- Construction on the first nuclear power plant to be built in France in 15 years has been delayed until 2016, and its projected cost has grown from €3.3 to 6 billion (About $4.4 to $8 billion).
- The average age of decommissioned reactors worldwide has risen to 23 years.
- In 2009, the U.S. Nuclear Regulatory Commission received 26 nuclear reactor permit applications, but only four of those sites have plans for construction.
Filed Under: Construction, News, Policy
But much of the supposed “high cost” of building nuclear capacity is really the cost of capital delayed by anti-nuclear activism, enabled by well-honed skills at tying up projects in the courts. This was particularly so before the so-called “combined license” in the US. It used to be that the NRC required one licence to build, and a separate license to *operate*, a nuclear plant.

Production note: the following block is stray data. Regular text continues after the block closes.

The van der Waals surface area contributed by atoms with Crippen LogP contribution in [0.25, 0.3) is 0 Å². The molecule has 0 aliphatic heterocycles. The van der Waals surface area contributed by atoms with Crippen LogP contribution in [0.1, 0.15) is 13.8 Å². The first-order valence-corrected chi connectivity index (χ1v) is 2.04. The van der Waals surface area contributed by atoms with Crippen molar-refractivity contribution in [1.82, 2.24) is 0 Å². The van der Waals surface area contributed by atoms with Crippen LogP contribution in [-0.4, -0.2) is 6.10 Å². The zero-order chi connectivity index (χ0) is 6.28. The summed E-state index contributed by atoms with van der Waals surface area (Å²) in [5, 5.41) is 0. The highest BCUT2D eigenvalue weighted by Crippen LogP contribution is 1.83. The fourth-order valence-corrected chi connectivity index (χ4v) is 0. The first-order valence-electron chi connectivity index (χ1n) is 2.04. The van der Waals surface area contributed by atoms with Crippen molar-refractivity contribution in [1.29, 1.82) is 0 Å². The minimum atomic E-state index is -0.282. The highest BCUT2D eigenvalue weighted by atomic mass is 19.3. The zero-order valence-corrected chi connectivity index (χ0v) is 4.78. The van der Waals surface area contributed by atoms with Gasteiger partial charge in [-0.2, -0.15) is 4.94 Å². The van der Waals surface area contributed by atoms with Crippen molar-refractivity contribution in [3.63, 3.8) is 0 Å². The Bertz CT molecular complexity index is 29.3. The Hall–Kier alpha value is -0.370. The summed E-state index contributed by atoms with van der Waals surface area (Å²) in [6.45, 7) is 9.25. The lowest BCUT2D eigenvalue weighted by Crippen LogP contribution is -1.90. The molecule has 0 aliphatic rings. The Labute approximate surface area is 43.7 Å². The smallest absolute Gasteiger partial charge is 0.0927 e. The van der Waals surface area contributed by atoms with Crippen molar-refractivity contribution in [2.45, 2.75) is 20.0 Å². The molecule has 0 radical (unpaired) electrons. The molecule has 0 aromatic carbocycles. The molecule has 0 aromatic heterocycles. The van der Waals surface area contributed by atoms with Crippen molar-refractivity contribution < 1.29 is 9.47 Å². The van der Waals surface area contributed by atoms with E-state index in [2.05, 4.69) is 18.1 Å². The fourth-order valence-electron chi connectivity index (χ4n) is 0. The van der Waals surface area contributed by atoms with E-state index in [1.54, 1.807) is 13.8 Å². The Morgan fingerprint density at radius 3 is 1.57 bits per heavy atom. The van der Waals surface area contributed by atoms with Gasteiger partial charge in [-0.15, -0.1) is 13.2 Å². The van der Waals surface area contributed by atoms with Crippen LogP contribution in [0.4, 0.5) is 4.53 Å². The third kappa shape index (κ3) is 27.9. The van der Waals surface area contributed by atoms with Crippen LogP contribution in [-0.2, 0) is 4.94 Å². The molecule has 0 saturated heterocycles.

The NIMBYs have learned from their years of fighting nuclear power, and wind projects can be just as controversial. For a great example, consider Cape Wind in Nantucket Sound. It seemed like a dream site, but a lot of very wealthy owners of multi-million dollar beachfront homes didn’t like the idea of seeing wind turbines intead of whales, and lost their green enthusiasm in a hurry.
A European study called ExternE analyzed the total life-cycle risks of all significant forms of electric generation: fossil fuel, hydro, nuclear, renewables. “Total life cycle” means risk from plant construction and maintenance, mining/transporting the fuel if any, emissions from normal operation, accidents, and decommissioning, normalized as expected deaths per terawatt-hour generated.
They found that nuclear power was comparable to renewables, 35x safer than coal power in the US, and 400x safer than worldwide coal (mostly due to Chinese plants with poor emission controls and riskier mining practices).
Last spring for Earth Day, in the wake of Fukushima, I gave a talk at my kids’ school titled “A Rational Environmentalist’s Guide to Nuclear Power”. A greatly expanded version can be found here: http://www.scribd.com/doc/54904454